Child #2 was a whopping three weeks late and showed no signs of ever wanting to leave a perfectly happy and comfie home.  Lest you wonder if I had my due dates correct, child #2 came out looking like an old man, shriveled with long nails and lots of hair, having weighed in at 9 lbs, but having been in my belly at 10 lbs. - having lost substantial weight because the placenta had become very weak from "old age" and wasn't delivering blood efficently to the baby.  It horrified my new ObGyn (we had moved) because I did indeed have my dates right and he had "sort of" doubted me.  Child #3 went two weeks late and having learned the lesson from child #2, labor was again induced.  And pitocin was further needed after delivery, in order for my uterus to contract, yet again.  (Just for your info: that child was also a 10 lb. wonder - see the picture above!)

Adding to all the complications, child #1 was a mid-forceps delivery and child #3 was a vacuum extraction.

So, did it not make sense that I had a bit of a pitocin problem?  I mean, the handwriting was on the wall - how much clearer could it be?

Evidently not clear enough.  My GP and rheumy/immunologist were reluctant to go the pitocin route.  They were, understandably, concerned about going to such drastic measures when there was no real literature out there about pitocin and helping CFIDS/ME/CFS and fibromyalgia.  But after two years of debates (yes, 2 years!) they gave in and the grand experiment started.

Within minutes of getting my first injection I noticed that my eyesight was better.  For once, my bad memory came in handy.  I was reading a book when that first shot was given - I'm a complete chicken when it comes to needles and preferred not to watch the thing going in.  About five minutes later I yelled out to hubs, who was on his way out the door, "hey, I can see better!  What's that all about?"

I'd already forgotten that I'd had a shot.  Groan!  But I also forgot that I'd read that if you do indeed have a pitocin deficiency, it should register with your eyesight within 10 minutes.  That was the acid test!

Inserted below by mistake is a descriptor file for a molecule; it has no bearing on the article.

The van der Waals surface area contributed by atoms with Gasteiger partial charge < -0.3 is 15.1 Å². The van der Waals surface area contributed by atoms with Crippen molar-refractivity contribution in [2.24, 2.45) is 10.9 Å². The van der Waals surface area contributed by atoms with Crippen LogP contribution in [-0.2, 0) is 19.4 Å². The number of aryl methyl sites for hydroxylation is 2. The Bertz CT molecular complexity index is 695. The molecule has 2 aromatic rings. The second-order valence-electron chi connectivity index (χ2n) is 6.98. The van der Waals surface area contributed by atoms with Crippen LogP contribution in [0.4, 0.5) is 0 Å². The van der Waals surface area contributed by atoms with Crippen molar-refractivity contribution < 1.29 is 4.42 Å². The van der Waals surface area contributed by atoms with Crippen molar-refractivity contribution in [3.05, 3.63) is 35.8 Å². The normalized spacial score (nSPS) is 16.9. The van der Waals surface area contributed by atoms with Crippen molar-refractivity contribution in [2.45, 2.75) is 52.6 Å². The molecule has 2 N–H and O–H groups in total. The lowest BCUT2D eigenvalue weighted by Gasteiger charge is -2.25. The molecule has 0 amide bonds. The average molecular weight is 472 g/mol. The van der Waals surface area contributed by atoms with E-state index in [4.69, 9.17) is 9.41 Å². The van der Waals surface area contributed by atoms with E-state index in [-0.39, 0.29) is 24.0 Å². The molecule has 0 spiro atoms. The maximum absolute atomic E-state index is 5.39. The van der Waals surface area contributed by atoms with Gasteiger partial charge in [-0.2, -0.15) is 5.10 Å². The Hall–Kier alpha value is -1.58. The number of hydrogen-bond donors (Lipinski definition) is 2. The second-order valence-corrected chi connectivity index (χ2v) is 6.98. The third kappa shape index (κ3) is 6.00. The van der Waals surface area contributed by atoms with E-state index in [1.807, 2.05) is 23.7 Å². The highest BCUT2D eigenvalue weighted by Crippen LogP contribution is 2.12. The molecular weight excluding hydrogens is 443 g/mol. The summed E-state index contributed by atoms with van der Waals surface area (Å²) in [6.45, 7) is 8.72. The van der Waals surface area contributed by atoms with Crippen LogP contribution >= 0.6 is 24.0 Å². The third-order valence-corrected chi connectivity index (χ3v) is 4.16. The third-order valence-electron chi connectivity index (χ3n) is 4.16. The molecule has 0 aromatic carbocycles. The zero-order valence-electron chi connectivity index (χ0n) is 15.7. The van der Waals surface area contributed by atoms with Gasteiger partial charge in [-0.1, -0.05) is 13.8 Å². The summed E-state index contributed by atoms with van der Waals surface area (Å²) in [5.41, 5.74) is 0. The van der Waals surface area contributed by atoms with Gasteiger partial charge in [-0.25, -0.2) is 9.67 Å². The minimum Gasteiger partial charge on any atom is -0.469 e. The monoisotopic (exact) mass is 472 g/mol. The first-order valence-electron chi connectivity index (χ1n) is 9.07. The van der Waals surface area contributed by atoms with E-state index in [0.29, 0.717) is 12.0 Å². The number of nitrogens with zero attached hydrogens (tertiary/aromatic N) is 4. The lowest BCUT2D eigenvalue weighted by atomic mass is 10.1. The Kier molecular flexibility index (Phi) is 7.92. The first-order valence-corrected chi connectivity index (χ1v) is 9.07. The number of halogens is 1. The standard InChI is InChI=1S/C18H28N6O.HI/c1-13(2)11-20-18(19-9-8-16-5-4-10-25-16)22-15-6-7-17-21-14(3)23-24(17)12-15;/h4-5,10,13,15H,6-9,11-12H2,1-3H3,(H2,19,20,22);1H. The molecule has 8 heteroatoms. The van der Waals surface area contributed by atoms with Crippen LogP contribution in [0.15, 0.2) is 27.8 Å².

Well, like the kids say, duh!  Good thing hubs doesn't suffer from a poor memory - knock on wood and a tphoo! tphoo! tphoo!

So what's this thing with eyesight all about?  What we have, according to my rheumy, is a problem of the brain's inability to correctly interpret the signals from the eyes.  Who knew?

So, there you have it: I've had these pitocin shots daily since approximately 1998.  I consider it a good move. My overall plan is that if I can improve my life 1% here, 2% there, .5% in yet another area, pretty soon those numbers add up to what is, for me, a significant number, one that makes life more bearable.  So, there you go.  The pitocin is helping in some indefinable way, more than just the eyesight.  I consider the improved eyesight to be just the tip of the iceberg.

And my brain, which is always thinking in very frightening ways, can't help but wonder, is this a reason perhaps why women get CFIDS and fibro more often than men?  We all pretty much agree that what is known as CFIDS and fibro may indeed be different illnesses but at the moment put under the same umbrella.  Who knows where MY subgroup will end up?  Food for thought?

As always, I hope everyone's doing their best, only better!  Ciao and paka.